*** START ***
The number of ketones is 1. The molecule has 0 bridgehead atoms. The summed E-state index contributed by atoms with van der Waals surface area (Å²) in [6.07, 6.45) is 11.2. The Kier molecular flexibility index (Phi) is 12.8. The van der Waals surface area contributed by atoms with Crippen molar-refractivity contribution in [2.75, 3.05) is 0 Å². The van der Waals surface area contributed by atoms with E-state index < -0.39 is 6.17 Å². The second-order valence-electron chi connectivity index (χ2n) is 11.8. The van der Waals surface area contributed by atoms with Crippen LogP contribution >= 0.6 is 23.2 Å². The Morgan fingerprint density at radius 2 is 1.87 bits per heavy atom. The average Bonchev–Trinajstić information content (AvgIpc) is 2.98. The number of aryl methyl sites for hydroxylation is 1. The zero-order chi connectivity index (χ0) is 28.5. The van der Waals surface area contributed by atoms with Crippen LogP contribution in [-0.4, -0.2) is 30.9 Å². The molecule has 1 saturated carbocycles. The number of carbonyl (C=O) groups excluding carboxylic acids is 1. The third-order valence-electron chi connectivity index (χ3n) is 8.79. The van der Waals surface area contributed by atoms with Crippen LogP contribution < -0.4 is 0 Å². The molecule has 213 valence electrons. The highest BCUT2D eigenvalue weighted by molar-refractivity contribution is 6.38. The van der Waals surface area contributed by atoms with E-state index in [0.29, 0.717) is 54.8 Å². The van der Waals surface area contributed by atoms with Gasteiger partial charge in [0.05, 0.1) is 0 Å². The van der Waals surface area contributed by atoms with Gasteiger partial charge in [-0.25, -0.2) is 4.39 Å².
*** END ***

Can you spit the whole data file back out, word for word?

The number of ketones is 1. The molecule has 0 bridgehead atoms. The summed E-state index contributed by atoms with van der Waals surface area (Å²) in [6.07, 6.45) is 11.2. The Kier molecular flexibility index (Phi) is 12.8. The van der Waals surface area contributed by atoms with Crippen molar-refractivity contribution in [2.75, 3.05) is 0 Å². The van der Waals surface area contributed by atoms with E-state index < -0.39 is 6.17 Å². The second-order valence-electron chi connectivity index (χ2n) is 11.8. The van der Waals surface area contributed by atoms with Crippen LogP contribution >= 0.6 is 23.2 Å². The Morgan fingerprint density at radius 2 is 1.87 bits per heavy atom. The average Bonchev–Trinajstić information content (AvgIpc) is 2.98. The number of aryl methyl sites for hydroxylation is 1. The zero-order chi connectivity index (χ0) is 28.5. The van der Waals surface area contributed by atoms with Crippen LogP contribution in [-0.4, -0.2) is 30.9 Å². The molecule has 1 saturated carbocycles. The number of carbonyl (C=O) groups excluding carboxylic acids is 1. The third-order valence-electron chi connectivity index (χ3n) is 8.79. The van der Waals surface area contributed by atoms with Crippen LogP contribution < -0.4 is 0 Å². The molecule has 213 valence electrons. The highest BCUT2D eigenvalue weighted by molar-refractivity contribution is 6.38. The van der Waals surface area contributed by atoms with E-state index in [0.29, 0.717) is 54.8 Å². The van der Waals surface area contributed by atoms with Gasteiger partial charge in [0.05, 0.1) is 0 Å². The van der Waals surface area contributed by atoms with Gasteiger partial charge in [-0.25, -0.2) is 4.39 Å².